Amazon Invests in Self-Driving Car Startup Aurora Innovation
Of the numerous companies developing autonomous driving tech, Aurora Innovation is one of the low-key players. However, the startup will likely attract much more attention now, thanks to an infusion of cash from Amazon.
The online retail giant's Sequoia investment arm led a $530 million Series B funding round, Aurora Innovation announced in a blog post. Shell Ventures, Lightspeed Venture Partners, and Geodesic also joined.
Aurora Innovation is notable primarily for its leadership. It was founded in 2016 by Chris Urmson, who led Google's self-driving car project before it became Waymo. The executive team also includes Drew Bagnell, previously of Uber's Advanced Technologies Center, and Sterling Anderson, the former head of Tesla's Autopilot development program.
So far, Aurora Innovation has made deals with Hyundai and Volkswagen, as well as Byton, a Chinese startup that is trying to emulate the success of Teslawith electric cars. It's unclear what Amazon's interest in a self-driving car startup might be, but the company has expressed interest in alternative ways to deliver its packages, such as drones.
Several companies are experimenting with autonomous delivery vehicles. Ford has deals with Domino's and Postmates to run pilot programs using its prototype self-driving cars as delivery vehicles. General Motors' Cruise Automation division has a deal with DoorDash to do food deliveries. Startup Nuro is developing a purpose-built autonomous delivery vehicle, and is currently operating a pilot grocery delivery service with test mules. Walmartplans to launch a similar service with a different startup, Udelv. Will Amazon be the next company to join the fray?
Carfax Canada has released a new pricing tool available on the Kijiji Autos site and an app that the companies say will help Canadians better understand used-vehicle values and empower them to make better decisions about used cars. The tool, according to Carfax Canada, will also help used-car sellers set competitive asking prices.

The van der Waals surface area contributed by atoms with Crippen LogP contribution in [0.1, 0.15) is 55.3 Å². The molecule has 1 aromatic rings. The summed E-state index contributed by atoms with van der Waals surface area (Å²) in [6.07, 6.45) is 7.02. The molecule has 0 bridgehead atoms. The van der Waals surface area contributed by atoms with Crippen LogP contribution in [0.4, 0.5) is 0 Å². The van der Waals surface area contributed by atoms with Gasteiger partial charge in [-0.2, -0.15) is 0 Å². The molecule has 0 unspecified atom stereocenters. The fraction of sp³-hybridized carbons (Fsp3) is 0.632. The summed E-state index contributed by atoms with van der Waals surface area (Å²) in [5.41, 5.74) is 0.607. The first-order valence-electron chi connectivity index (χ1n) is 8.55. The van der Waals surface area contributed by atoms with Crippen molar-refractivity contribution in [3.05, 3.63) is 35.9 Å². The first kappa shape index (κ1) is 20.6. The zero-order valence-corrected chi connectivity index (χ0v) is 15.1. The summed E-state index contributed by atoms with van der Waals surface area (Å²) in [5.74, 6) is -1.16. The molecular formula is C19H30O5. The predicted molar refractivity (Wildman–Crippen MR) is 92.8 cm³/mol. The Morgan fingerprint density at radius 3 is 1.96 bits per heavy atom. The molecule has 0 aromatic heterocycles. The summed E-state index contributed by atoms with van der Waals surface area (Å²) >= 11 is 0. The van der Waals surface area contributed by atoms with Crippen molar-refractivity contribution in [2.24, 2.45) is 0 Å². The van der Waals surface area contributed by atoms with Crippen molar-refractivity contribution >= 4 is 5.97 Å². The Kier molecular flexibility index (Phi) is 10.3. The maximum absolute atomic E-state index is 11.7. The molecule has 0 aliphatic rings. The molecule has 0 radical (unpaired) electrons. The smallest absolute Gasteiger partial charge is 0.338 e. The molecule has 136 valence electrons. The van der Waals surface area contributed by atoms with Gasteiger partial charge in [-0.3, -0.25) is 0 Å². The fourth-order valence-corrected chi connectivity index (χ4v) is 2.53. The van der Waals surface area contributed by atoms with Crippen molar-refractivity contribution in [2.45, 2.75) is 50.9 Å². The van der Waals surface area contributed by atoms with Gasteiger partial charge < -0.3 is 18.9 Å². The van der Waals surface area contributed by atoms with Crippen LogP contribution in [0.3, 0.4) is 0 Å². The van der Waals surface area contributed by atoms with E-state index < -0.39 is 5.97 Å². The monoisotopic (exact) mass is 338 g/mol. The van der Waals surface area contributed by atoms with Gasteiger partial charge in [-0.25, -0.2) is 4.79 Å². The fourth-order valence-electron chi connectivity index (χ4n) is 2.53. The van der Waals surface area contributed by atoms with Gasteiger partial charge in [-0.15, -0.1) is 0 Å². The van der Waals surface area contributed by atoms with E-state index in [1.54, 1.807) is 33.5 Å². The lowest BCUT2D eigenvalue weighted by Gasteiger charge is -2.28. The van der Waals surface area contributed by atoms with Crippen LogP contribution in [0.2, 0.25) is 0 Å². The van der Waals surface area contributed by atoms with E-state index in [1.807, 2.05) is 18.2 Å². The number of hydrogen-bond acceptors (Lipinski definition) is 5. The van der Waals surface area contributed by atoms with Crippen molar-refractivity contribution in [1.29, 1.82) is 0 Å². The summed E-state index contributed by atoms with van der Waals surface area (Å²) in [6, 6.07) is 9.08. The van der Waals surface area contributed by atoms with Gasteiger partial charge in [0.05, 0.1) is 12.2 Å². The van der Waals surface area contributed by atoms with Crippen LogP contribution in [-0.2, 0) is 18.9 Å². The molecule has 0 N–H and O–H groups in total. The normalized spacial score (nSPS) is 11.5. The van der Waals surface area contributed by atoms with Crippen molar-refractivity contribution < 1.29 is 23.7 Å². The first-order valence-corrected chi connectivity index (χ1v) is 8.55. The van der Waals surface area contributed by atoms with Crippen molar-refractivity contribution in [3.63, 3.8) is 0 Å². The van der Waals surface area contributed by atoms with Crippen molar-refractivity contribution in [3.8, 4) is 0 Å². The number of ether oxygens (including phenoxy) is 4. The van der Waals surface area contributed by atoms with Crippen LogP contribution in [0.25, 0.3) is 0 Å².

The company says its price analysis uses a proprietary algorithm that calculates the average price for a vehicle by considering its available history. That history could include factors such as odometer readings, damage and actual selling prices for similar vehicles in nearby locations. Carfax Canada says sellers and shoppers can use those findings as a benchmark to understand what similar cars are worth.
Carfax Canada says it is the exclusive source of vehicle history information on Kijiji Autos' platform, and the company's president and general manager Mark Rousseau said in a news release that the company is "proud to now also power the platform's price analysis tool with Carfax's valuation data."
Leanne Kripp, director of autos at Kijiji, said in a news release that Canadians mentioned transparency when telling her company which factors would be an important factor for them in using the new platform.
"By integrating CARFAX Canada data into our price analysis tool, we're able to provide millions of Canadians with a greater level of transparency that will empower them to feel more confident in their car buying journey," Kripp said.
If you’re planning a vacation in Sweden this year, take careful note of who’s doing the driving in that Volvo beside you. The odds are getting better that the answer is—no one.
That’s because Zenuity – Volvo’s autonomous driving joint venture with partner Veoneer – has just received the go-ahead from Sweden’s Transport Authority to begin conducting tests of its autonomous software on the country’s highways, according to a report by Reuters.
In September of 2018, Volvo had managed to secure a similar permit, but back then the Transport Authority had stipulated that a human being had to keep at least one hand on the steering wheel at all times.
That might be an acceptable condition for testing a Level 2, or maybe a Level 3 autonomous system, but Zenuity has its eye on the Level 4 prize. Successful level 4 vehicles have the capability of completing a trip from point A to point B on most roads without any human touch, so getting the green light on a look-ma-no-hands test permit was a vital next step.
Apparently getting permission for this test, which comes with a maximum speed limit of 80 km/h, wasn’t easy. Ever since Uber’s autonomous vehicle – coincidentally also a Volvo – was involved in a lethal encounter with a pedestrian last year, regulators have been understandably cautious about who gets to test, and where they get to do it.
Veoneer Chief Technology Officer Nishant Batra said the approval to do real-life tests was “essential for gathering important data and test functions,” and, if you read between the lines, essential for keeping up with Google’s Waymo and General Motors’ Cruise, two of the leading companies in the autonomous race.